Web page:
JAMA. 1926;86(12):870-871. doi:10.1001/jama.1926.02670380060018.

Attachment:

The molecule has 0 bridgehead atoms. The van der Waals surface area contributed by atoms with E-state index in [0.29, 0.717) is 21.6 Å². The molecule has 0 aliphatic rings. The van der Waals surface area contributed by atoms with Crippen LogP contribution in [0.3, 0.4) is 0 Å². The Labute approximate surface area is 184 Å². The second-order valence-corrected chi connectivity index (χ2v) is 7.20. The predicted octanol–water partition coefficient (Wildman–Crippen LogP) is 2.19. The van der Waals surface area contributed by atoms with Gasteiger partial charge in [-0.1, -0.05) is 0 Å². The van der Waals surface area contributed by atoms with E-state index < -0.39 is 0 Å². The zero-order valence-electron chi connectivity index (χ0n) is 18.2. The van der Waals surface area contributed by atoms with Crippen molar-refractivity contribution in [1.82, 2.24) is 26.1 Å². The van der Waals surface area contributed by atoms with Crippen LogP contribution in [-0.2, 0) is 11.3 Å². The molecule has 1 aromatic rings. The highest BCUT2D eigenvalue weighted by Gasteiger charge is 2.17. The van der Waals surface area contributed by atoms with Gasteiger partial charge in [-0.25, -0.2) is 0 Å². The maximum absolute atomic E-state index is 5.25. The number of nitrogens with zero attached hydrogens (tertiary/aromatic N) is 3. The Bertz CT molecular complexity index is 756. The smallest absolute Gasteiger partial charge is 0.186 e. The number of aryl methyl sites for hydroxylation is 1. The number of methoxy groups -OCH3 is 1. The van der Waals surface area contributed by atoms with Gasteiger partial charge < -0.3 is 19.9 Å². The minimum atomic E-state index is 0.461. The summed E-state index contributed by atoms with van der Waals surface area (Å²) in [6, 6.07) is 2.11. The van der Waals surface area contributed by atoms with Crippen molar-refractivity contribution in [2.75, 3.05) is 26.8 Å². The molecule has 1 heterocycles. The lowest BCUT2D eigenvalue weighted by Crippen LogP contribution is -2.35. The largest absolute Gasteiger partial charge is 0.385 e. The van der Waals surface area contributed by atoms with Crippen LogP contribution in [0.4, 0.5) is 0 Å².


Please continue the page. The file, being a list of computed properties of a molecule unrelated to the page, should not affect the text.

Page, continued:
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A surgeon recently remarked that, although blood transfusion belongs to the newer advances in medicine and surgery, it no longer is a physiologic experiment the success of which depends on "the gymnastics of blood vessel surgery." The experience gained during the last decade in the transfer of the "viable fluid tissue" from a healthy donor to a recipient patient as a therapeutic procedure has placed it among the restorative and protective measures of the highest importance. The records of these earlier years furnish an illuminating story of the evolution of experimental technic into a method that now finds successful application to increasingly large numbers of persons. Some of the difficulties of the direct transfer of blood from person to person are obvious. In addition to the fact that the donor needs to be in the vicinity of the patient, the ever threatening possibility of objectionable clotting in unmodified blood has


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